Poetry is greatly influenced by issues like evil, pain, and human suffering that do not have a literal answer for why they occur. They are often pinpointed by writers as they find its origin or lay the blame through a wide range of poetic devices that cause the reader to question their own beliefs and morals. In the poem ‘Tyger’, William Blake tries to divulge the creation of adversity by asking a series of blatant questions “What immortal hand or eye… frame thy fearful symmetry?” In addition to this, the origin of suffering is again interrogated by William Blake in his poem ‘Poison Tree’, as he explores how unaddressed, cultivated “wrath” can lead to destructive behavior which results in both personal and others misfortune. Both ‘Sonnet 116’ and ‘Valentine’ written by William Shakespeare and Carol Ann Duffy express the side of heartbreak and love that is not often focused upon. These poems incorporate strong feelings about the definition of true love, explaining how love is an “ever fixed mark” and not a “red rose”. The poem ‘War Photographer’, by Carol Ann Duffy, portrays emotional personal suffering as well as comparing it to the ignorance of others as “Sunday’s supplement”. ‘Children in the Darkness’ is a poem, written by Henry M. Bechtold that directly addresses human suffering and what can be done to change the suffering people face every day.
William Blake and his poem “The Tyger,” questions human suffering and its creation. Blake uses a tiger as an extended metaphor, which takes on the role of a symbolic character and embodies the spiritual and moral problem that evolves to become the symbolic centre for an investigation about the origin and presence of evil and suffering in the world. The tiger is a dreadful creature which people would not know much about and would fear. Blake uses this image of the tiger as a means to reflect upon a benevolent God. The speaker asks, “Did he who made the Lamb make thee?” (line 20) Through this rhetorical question Blake questions if a benevolent God would create as innocent animal as a lamb and as dreadful an animal as a tiger. William Blake juxtaposes those views of good and evil and the Christian faith is continuously being questioned and Blake sets out to try influence the targeted audience and make them doubt their faith. By doing do, during his time he is challenging the foundation of Christianity and to a great extent the only religion in England.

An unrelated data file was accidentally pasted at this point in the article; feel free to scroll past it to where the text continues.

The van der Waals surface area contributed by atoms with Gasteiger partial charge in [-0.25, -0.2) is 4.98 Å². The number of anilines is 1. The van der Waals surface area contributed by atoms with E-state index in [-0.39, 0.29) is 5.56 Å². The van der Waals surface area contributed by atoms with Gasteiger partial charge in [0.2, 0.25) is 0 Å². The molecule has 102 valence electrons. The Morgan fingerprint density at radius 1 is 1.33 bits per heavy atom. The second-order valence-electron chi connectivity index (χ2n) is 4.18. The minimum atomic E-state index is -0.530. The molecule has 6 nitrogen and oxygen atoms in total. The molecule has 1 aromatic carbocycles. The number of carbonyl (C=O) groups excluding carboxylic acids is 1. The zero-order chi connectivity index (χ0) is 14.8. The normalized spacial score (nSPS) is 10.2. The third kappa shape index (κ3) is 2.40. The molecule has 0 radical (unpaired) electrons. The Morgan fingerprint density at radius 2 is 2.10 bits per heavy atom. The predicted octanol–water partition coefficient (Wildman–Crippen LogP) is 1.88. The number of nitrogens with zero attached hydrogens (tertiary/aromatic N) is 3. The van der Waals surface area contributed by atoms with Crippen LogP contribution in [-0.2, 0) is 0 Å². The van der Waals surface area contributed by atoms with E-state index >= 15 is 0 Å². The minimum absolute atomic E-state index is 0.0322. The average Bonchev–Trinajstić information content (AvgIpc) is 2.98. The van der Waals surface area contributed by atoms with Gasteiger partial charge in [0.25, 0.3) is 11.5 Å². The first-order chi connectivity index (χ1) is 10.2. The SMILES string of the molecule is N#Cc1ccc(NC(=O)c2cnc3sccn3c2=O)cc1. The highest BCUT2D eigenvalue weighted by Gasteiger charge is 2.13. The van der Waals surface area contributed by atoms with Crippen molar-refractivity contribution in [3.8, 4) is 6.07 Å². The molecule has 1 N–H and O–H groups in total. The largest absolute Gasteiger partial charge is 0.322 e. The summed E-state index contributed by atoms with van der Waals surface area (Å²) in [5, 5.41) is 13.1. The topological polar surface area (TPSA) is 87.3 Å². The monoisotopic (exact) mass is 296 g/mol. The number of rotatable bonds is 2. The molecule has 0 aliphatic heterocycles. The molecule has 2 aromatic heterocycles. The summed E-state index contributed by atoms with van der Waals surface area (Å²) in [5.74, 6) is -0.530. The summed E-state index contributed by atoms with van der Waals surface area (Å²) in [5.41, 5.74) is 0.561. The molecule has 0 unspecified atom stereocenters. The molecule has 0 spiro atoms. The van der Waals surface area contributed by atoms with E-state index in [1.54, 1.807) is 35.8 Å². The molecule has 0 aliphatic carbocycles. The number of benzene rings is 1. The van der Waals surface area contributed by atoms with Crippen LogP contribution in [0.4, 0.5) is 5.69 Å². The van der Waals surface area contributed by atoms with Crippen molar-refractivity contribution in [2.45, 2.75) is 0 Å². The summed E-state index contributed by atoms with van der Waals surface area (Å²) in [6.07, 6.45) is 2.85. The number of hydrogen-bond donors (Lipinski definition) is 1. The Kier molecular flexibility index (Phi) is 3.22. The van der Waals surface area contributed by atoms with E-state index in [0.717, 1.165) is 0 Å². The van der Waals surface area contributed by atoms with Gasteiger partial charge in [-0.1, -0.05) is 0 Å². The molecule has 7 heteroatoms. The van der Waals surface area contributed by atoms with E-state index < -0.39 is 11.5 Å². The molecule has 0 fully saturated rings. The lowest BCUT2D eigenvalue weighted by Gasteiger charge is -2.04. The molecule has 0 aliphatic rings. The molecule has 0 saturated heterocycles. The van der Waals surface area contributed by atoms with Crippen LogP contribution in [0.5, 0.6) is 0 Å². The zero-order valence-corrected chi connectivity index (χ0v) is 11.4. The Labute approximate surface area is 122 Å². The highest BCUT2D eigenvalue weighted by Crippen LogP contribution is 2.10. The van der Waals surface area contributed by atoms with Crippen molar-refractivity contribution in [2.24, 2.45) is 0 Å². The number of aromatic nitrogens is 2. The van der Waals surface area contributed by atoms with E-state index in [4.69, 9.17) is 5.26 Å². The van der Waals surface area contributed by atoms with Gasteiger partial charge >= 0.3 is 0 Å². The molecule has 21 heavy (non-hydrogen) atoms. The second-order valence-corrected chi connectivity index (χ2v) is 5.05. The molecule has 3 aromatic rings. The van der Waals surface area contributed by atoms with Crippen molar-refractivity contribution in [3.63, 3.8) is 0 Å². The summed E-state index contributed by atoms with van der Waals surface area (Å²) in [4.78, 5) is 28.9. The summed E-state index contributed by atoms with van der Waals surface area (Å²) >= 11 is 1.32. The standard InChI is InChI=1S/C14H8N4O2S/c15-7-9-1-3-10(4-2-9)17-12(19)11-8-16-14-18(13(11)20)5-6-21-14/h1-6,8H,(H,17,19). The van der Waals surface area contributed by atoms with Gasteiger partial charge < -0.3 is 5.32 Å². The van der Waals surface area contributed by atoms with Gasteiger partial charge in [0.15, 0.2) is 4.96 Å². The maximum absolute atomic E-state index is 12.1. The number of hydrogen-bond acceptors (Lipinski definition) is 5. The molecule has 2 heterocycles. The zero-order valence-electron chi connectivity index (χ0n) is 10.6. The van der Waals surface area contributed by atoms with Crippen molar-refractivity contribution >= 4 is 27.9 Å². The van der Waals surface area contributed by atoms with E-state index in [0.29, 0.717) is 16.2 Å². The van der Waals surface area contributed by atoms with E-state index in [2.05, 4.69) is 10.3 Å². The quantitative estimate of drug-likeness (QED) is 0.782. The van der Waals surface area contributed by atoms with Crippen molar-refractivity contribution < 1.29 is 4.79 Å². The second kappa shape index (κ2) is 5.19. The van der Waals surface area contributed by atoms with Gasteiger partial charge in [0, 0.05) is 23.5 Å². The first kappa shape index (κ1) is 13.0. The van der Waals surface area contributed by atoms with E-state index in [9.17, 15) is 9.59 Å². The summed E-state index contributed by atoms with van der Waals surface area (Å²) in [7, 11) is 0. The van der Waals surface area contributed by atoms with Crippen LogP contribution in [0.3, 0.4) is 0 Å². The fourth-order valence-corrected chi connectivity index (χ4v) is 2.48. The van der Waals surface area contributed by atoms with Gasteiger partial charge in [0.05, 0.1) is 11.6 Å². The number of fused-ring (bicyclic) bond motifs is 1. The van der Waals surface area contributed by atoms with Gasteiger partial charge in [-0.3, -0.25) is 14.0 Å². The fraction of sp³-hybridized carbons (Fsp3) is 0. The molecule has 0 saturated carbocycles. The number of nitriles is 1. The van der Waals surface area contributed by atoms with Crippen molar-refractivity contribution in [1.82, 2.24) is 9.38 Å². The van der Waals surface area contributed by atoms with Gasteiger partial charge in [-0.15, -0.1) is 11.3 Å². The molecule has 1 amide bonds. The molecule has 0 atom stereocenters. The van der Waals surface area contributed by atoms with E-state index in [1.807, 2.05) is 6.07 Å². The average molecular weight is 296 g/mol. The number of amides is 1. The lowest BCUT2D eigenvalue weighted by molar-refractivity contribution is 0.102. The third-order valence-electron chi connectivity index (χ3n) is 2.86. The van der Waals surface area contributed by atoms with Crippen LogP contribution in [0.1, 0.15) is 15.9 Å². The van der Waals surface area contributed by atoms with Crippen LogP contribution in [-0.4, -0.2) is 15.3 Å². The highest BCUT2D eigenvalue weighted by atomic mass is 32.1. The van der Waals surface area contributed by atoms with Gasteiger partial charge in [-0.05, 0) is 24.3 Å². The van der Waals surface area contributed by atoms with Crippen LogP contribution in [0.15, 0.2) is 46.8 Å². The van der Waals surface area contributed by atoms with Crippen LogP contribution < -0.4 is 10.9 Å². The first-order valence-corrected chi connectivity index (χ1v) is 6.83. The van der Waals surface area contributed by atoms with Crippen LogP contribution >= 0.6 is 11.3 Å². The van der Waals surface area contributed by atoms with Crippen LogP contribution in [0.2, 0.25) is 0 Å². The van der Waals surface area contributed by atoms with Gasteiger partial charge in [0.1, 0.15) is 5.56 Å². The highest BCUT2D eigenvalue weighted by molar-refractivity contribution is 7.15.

The second quatrain with some imagery, allusion as well as other rhetorical questions. “In what distant deeps or skies burnt the fire of thing eyes?” (line 6)
By the terms distant deeps or skies, Blake is using an allusion to create a picture of Heaven and Hell. Was evil and human suffering created in a pure, perfect place (heaven) or somewhere which is seen as the manifestation of evil? Granted, Blake continues throughout the whole poem to communicate human suffering by asking about its origin.
Rhetorical questions are used many times, one of which is...